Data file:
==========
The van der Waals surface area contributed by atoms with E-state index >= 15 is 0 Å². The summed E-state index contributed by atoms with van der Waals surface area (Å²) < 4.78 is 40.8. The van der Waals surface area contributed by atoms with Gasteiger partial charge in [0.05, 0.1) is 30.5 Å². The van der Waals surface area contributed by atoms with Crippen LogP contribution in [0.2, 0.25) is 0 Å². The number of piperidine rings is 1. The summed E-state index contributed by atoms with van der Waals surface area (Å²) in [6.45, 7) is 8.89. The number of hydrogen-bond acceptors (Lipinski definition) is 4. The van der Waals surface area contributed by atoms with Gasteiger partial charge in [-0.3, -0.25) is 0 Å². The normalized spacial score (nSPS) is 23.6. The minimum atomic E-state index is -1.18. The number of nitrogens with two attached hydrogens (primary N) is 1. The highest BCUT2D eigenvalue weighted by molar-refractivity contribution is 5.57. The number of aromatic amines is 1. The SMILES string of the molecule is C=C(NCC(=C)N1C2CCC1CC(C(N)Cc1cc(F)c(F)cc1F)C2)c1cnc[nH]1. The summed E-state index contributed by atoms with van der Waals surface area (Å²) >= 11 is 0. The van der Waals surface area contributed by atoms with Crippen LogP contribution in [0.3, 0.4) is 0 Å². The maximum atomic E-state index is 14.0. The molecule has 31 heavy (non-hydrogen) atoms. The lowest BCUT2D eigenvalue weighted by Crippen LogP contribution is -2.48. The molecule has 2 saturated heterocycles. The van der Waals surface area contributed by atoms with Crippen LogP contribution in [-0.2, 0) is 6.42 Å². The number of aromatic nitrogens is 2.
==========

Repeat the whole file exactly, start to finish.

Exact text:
The van der Waals surface area contributed by atoms with E-state index >= 15 is 0 Å². The summed E-state index contributed by atoms with van der Waals surface area (Å²) < 4.78 is 40.8. The van der Waals surface area contributed by atoms with Gasteiger partial charge in [0.05, 0.1) is 30.5 Å². The van der Waals surface area contributed by atoms with Crippen LogP contribution in [0.2, 0.25) is 0 Å². The number of piperidine rings is 1. The summed E-state index contributed by atoms with van der Waals surface area (Å²) in [6.45, 7) is 8.89. The number of hydrogen-bond acceptors (Lipinski definition) is 4. The van der Waals surface area contributed by atoms with Gasteiger partial charge in [-0.3, -0.25) is 0 Å². The normalized spacial score (nSPS) is 23.6. The minimum atomic E-state index is -1.18. The number of nitrogens with two attached hydrogens (primary N) is 1. The highest BCUT2D eigenvalue weighted by molar-refractivity contribution is 5.57. The number of aromatic amines is 1. The SMILES string of the molecule is C=C(NCC(=C)N1C2CCC1CC(C(N)Cc1cc(F)c(F)cc1F)C2)c1cnc[nH]1. The summed E-state index contributed by atoms with van der Waals surface area (Å²) >= 11 is 0. The van der Waals surface area contributed by atoms with Crippen LogP contribution in [0.3, 0.4) is 0 Å². The maximum atomic E-state index is 14.0. The molecule has 31 heavy (non-hydrogen) atoms. The lowest BCUT2D eigenvalue weighted by Crippen LogP contribution is -2.48. The molecule has 2 saturated heterocycles. The van der Waals surface area contributed by atoms with Crippen LogP contribution in [-0.2, 0) is 6.42 Å². The number of aromatic nitrogens is 2.